Therefore, Colt invested his savings in a new effort to produce a working prototype. This time, he decided to abandon the “pepperbox” concept and to concentrate on developing a pistol with a mechanically controlled, rotating, ammunition cylinder.
In 1835, with the help of a professional gunsmith, Colt successfully developed his first prototype revolver. On the advice of lawyers, he set sail for London in order to patent his new invention in England before the US—which was necessary at the time in order to obtain an English patent at all. On the same trip, he also filed for a patent in Paris.
Upon returning home in 1836, Colt obtained his US patent for a “revolving gun.” He then sought investors to begin mass production of the new invention.
The state of New Jersey finally came up with the money for the first factory for Colt firearms, the Patent Arms Manufacturing Company of Paterson, New Jersey. Colt sold New Jersey his patent rights in his invention in return for a royalty to be paid to him for each gun sold. Unfortunately, the Panic of 1837 hit the next year and Colt’s first venture eventually went belly up.
To recuperate from this setback, Colt now turned back to his earlier work with underwater explosives. He became involved in helping Samuel F. B. Morse to lay telegraph cables across streams and lakes. On this project, Colt also developed a new type of waterproof electrical cable.
Colt’s luck finally turned in 1847. In that year, Captain Samuel Houston Walker of the Texas Rangers came across a Colt revolver that had wended its way to Texas after having been manufactured in New Jersey a decade earlier. Recognizing the immense potential of Colt’s design, Walker traveled to the East Coast in search of the inventor.
When the Texas Ranger finally located Colt, in a gunsmith shop in New York City, he gave him an order for 1000 revolvers to equip the Rangers for the upcoming war with Mexico. On the basis of this order, Colt was then able to raise funds to build a new factory to produce the guns. This time, he located his factory in Hartford, Connecticut.
Walker also worked with Colt to improve the basic design of the Colt revolver, recommending that the capacity of the chamber be increased from five to six bullets and the caliber of the bullets increased to .45. (Walker was to die in Mexico only a few months later.)
By the following year, 1848—with the Mexican-American War now raging—Colt’s new Connecticut factory started producing revolvers modified in accordance with Walker’s specifications, which came to be known a “six-shooters.”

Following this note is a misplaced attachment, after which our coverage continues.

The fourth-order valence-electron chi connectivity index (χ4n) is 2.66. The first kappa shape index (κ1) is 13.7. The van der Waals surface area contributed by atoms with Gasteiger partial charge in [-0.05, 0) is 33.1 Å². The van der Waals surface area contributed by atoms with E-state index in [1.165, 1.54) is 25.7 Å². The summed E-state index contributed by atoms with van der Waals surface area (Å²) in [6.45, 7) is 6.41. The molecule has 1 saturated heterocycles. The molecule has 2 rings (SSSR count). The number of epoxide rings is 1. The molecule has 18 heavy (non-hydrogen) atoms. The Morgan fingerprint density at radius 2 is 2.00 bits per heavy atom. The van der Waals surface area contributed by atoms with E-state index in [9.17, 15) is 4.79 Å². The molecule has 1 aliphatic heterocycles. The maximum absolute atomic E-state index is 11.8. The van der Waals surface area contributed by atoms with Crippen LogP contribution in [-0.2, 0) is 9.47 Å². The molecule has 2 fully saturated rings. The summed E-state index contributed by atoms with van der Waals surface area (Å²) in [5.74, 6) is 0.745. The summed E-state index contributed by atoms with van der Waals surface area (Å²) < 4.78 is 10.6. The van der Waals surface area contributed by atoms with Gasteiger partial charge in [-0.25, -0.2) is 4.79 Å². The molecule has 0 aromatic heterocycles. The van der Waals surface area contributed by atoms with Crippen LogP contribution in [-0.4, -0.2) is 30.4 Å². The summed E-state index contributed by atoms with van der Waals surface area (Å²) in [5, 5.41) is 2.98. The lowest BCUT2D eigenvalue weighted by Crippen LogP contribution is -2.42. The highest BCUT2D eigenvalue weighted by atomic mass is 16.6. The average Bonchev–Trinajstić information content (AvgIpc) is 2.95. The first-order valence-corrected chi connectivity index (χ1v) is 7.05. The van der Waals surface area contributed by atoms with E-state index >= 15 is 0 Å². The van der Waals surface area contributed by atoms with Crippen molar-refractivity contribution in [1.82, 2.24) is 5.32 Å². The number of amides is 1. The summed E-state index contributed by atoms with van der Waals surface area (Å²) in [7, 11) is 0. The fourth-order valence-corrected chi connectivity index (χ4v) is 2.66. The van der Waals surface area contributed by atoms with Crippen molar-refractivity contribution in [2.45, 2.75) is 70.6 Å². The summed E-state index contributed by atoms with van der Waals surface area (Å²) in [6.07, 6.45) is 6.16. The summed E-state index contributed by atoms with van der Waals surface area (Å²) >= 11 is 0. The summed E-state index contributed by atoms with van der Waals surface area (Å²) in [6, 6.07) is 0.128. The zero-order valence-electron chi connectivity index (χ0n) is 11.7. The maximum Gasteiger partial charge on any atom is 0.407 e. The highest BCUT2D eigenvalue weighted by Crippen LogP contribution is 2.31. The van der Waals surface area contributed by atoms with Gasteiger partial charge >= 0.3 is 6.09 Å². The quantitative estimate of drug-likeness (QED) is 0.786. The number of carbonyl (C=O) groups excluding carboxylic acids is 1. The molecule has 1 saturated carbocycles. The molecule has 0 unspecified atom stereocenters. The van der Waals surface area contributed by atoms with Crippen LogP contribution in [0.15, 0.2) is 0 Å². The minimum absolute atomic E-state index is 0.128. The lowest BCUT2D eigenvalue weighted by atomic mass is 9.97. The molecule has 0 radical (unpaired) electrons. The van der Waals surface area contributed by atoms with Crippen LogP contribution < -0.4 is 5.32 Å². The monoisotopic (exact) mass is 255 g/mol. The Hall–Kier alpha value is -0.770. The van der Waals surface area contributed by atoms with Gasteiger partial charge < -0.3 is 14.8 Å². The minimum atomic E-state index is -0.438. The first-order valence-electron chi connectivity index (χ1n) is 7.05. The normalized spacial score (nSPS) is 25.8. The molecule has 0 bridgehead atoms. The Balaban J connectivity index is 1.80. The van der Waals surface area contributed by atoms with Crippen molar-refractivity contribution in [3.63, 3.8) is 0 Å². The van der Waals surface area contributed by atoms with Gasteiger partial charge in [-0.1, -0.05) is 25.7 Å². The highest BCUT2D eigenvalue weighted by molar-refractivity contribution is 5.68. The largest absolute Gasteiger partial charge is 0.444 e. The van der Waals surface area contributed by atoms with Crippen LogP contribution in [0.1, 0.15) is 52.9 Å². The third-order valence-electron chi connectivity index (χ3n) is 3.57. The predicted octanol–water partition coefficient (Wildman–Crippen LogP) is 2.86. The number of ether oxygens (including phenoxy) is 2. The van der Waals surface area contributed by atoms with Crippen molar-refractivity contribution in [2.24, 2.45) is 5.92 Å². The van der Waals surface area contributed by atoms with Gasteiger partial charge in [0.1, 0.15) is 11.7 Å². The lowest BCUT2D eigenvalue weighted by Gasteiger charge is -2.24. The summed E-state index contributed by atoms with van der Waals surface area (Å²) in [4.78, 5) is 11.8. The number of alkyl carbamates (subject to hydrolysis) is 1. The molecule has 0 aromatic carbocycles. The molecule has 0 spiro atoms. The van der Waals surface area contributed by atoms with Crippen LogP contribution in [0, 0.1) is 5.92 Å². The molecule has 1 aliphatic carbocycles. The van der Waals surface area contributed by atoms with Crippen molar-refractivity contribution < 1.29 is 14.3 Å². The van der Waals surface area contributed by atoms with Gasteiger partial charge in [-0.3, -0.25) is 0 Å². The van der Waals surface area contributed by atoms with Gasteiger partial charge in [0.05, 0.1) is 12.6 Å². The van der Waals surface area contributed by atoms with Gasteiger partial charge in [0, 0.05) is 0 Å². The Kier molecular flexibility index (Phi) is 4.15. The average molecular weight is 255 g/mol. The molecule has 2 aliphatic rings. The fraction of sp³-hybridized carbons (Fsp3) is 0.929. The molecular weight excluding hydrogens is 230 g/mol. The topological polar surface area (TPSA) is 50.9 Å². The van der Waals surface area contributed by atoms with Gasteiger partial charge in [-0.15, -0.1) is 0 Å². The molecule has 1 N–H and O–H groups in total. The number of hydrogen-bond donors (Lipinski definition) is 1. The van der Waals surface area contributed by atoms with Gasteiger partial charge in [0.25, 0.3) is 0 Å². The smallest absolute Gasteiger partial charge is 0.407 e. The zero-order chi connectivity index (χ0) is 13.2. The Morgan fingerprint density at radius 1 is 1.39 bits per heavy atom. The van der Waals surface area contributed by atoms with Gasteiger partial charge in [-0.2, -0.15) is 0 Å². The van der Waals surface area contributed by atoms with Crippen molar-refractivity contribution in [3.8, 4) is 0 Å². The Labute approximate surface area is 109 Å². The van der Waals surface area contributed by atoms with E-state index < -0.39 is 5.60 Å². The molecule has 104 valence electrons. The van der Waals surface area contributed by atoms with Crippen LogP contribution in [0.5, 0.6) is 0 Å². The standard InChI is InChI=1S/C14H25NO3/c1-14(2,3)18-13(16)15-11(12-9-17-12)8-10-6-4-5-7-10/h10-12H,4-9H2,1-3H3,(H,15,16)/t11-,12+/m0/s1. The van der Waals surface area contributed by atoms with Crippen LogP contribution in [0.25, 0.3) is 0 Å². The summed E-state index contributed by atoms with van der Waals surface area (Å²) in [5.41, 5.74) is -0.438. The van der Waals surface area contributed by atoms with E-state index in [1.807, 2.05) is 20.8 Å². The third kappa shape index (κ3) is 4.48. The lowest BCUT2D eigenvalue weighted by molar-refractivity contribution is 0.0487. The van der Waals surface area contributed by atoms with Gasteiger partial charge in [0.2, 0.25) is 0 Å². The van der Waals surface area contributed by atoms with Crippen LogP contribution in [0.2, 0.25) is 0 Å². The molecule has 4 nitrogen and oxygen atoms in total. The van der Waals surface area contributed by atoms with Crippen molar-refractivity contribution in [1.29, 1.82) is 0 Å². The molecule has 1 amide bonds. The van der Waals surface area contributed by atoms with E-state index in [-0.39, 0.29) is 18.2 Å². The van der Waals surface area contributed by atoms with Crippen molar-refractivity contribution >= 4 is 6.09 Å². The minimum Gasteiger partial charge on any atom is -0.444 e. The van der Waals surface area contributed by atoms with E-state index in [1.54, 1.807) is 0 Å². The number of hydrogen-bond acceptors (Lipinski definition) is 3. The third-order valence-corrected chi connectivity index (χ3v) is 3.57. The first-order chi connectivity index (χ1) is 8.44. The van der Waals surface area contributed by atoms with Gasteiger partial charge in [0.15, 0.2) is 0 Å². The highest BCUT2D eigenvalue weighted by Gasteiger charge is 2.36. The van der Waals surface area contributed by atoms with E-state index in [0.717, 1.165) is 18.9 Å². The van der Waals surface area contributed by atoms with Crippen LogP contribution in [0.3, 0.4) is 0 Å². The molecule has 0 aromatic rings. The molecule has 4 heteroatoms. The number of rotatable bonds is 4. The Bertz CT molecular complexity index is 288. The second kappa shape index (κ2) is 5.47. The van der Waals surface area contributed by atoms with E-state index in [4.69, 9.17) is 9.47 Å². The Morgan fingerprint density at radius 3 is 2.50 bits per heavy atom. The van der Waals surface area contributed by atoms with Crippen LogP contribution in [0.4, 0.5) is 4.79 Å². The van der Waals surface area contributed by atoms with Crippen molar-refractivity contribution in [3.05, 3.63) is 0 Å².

Thanks to the war and the innovativeness of his product, Colt soon became immensely wealthy. In 1855, he incorporated the Connecticut armory as Colt’s Patent Fire Arms Manufacturing Company (later, Colt’s Manufacturing Company).
Throughout the rest of his life, Colt continued to make important innovations to his revolver, notably, in his insistence on the use of interchangeable parts.
Colt was also a pioneer in advertising and mass marketing, introducing such things as the use of art in ads, celebrity endorsements, and consumer prizes.
After the Mexican War was over, the Civil War soon followed, causing Colt’s sales to continue to soar.
After that, the Colt six-shooter became the most widely used firearm during the settling of the American West.
Although Colt did not live to see this last development, when he died in 1862—at the age of 48—he was one of the wealthiest men in America.
Book by Colt
Sam. Colt’s Own Record, of Transactions with Captain Walker and Eli Whitney, Jr., in 1847, edited by John Parsons (1949).
Selected Books About Colt
Adler, Dennis, Guns of the American West (2009).
Bainbridge, John, Jr., Gun Barons: The Weapons That Transformed America and the Men Who Invented Them (2022).
Boorman, Dean K., Guns of the Old West: An Illustrated History (2002).
Brown, Gurney, Colt’s Double Action Revolvers—The Post-War Era (2021).
Chapel, Charles Edward, Guns of the Old West: An Illustrated Reference Guide to Antique Firearms (1961).
Edwards, William B., The Story of Colt’s Revolver: The Biography of Col. Samuel Colt (1953).
Grant, Ellsworth S., The Colt legacy: The Colt Armory in Hartford, 1855–1980 (1982).
Hemphill, Jerry R., Colts from Texas and the Old West (1990).
Holcombe, Colin, Samuel Colt The Man Behind the Gun (2019).
Hosley, William, Colt: The Making of an American Legend (1996).
Houze, Herbert G., Samuel Colt: Arms, Art, and Invention (2006).
Maxwell, Samuel L., Sr., The Colt-Burgess Magazine Rifle (1985).
Pegler, Martin, Colt Single-Action Revolvers (2017).
Phelps, M. William, The Devil’s Right Hand: The Tragic Story Of The Colt Family Curse (2011).
Rasenberger, Jim, Revolver: Sam Colt and the Six-Shooter That Changed America (2020).
Rywell, Martin, Samuel Colt: A Man and an Epoch (1952).
Rywell, Martin, The Trial of Samuel Colt (1953).
Wilson, Robert Lawrence, Colt, An American Legend: The Official History of Colt Firearms from 1836 to the Present (1985).
Wyckoff, Edwin Brit, The Man Behind the Gun: Samuel Colt and His Revolver (2010).